responded that preempting most of the substantive provisions of the
    law would eliminate the Agency’s mandate. Further, the Agency
    notes that the ADPPA does not allow California to recover the
    monetary penalties associated with its enforcement of the federal
    law, whereas the CCPA currently allows recovery of significant
    penalties for the violations of the CCPA (with the same applying
    under the CPRA). The Agency commented that “it is the
    Agency’s role and responsibility to act as an independent
    watchdog” and that “[unlike the Agency,] federal law may
    not have the attention or resources to pay attention to [the need
    of] California.” (emphasis added.)

  • Weakens existing privacy protections. The
    Agency argues that the ADPPA as it stands provides fewer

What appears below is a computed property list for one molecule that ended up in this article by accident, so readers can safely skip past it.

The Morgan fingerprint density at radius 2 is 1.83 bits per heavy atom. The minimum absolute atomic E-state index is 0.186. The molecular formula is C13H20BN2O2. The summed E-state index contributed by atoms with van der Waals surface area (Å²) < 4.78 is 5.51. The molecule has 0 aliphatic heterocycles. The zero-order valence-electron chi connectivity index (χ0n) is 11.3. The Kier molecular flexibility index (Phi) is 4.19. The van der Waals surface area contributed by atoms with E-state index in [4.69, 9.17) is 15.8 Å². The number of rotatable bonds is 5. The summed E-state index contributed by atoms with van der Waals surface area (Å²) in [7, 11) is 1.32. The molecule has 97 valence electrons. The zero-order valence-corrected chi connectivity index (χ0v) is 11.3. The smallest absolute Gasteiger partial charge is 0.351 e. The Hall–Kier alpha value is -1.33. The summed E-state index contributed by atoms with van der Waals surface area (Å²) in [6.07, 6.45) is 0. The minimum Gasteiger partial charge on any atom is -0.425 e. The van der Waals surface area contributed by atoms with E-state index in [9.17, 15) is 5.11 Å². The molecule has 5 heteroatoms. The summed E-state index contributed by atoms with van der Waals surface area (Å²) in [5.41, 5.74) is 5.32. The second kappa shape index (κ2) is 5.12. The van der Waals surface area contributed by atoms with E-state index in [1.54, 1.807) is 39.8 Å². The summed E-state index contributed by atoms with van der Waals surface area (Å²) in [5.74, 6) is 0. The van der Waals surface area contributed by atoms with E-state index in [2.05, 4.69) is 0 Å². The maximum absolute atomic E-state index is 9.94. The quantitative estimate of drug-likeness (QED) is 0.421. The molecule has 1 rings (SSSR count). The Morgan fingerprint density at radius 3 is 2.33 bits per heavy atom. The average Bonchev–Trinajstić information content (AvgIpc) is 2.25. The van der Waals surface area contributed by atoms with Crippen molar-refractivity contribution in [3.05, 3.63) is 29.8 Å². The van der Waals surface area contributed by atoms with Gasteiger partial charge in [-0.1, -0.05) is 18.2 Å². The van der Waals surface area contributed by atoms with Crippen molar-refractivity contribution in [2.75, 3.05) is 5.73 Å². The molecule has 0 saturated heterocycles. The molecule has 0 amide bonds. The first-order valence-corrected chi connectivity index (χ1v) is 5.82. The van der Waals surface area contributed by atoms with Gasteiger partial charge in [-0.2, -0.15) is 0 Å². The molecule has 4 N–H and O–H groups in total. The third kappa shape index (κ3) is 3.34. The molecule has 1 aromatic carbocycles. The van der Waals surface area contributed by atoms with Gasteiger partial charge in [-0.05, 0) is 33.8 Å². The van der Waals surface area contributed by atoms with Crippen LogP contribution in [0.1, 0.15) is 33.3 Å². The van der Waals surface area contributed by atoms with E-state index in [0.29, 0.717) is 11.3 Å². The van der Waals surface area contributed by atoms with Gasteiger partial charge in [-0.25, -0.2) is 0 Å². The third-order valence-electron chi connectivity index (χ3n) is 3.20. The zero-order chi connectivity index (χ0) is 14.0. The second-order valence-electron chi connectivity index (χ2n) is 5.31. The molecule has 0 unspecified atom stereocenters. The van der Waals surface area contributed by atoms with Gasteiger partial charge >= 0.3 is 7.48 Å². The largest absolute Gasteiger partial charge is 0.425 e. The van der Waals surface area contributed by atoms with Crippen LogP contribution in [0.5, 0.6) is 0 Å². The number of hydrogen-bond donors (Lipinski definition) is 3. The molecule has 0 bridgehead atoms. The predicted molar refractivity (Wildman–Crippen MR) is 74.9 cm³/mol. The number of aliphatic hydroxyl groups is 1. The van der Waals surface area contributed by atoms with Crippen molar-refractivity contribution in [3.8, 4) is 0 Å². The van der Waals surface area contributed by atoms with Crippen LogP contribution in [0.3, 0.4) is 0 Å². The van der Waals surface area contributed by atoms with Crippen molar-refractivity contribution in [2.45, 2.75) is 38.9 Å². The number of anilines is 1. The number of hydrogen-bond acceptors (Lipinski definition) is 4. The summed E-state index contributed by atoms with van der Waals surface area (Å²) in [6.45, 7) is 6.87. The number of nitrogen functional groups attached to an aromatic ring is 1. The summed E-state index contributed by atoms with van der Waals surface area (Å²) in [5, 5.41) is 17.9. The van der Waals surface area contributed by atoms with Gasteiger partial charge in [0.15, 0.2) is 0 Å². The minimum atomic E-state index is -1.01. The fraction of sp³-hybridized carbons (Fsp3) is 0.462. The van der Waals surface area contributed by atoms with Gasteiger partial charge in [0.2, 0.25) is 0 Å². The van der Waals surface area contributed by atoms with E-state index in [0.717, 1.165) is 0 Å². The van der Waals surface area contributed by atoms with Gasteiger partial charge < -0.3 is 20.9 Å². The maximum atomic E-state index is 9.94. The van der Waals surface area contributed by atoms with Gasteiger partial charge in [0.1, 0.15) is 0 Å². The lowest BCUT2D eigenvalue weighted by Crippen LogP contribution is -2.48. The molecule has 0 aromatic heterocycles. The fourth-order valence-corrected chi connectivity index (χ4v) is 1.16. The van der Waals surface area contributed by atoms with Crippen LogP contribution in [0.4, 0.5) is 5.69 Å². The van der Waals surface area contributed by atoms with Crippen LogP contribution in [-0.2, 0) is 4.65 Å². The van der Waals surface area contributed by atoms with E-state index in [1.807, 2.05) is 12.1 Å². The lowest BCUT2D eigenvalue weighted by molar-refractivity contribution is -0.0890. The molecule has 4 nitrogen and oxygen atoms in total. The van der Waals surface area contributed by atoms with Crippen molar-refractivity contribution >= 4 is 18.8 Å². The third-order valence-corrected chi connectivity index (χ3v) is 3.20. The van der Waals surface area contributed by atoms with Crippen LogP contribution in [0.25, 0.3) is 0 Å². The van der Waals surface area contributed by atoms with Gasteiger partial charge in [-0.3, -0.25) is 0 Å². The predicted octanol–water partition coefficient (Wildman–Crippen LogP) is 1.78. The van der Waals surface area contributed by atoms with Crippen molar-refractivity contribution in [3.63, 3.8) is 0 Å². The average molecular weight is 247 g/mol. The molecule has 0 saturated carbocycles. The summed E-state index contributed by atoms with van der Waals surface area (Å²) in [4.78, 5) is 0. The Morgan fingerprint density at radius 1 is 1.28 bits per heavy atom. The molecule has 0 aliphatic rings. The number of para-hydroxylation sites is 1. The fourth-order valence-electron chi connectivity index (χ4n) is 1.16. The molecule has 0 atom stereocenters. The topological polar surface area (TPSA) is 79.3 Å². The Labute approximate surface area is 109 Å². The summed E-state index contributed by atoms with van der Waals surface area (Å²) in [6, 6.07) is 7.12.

protections for California residents in a number of key areas:

  • The ADPPA removes the opt-out option of automatic
    decision-making;

  • ADPPA narrows the definition of “personal
    information” as defined in the CCPA because the ADPPA’s
    “Covered Data” “may include derived data and unique
    identifiers” (emphasis added.) This definition is narrower
    than that of the CCPA, which in contrast, includes “inferences
    drawn from any of the information identified.” Moreover, the
    CCPA includes obligations for a broader set of service providers
    that are not mirrored in ADPPA; and

  • The ADPPA removes the mechanism for global opt-out requests.
    Under CCPA, businesses must honor global privacy controls for opt
    outs such that consumers seeking to opt out do not have to initiate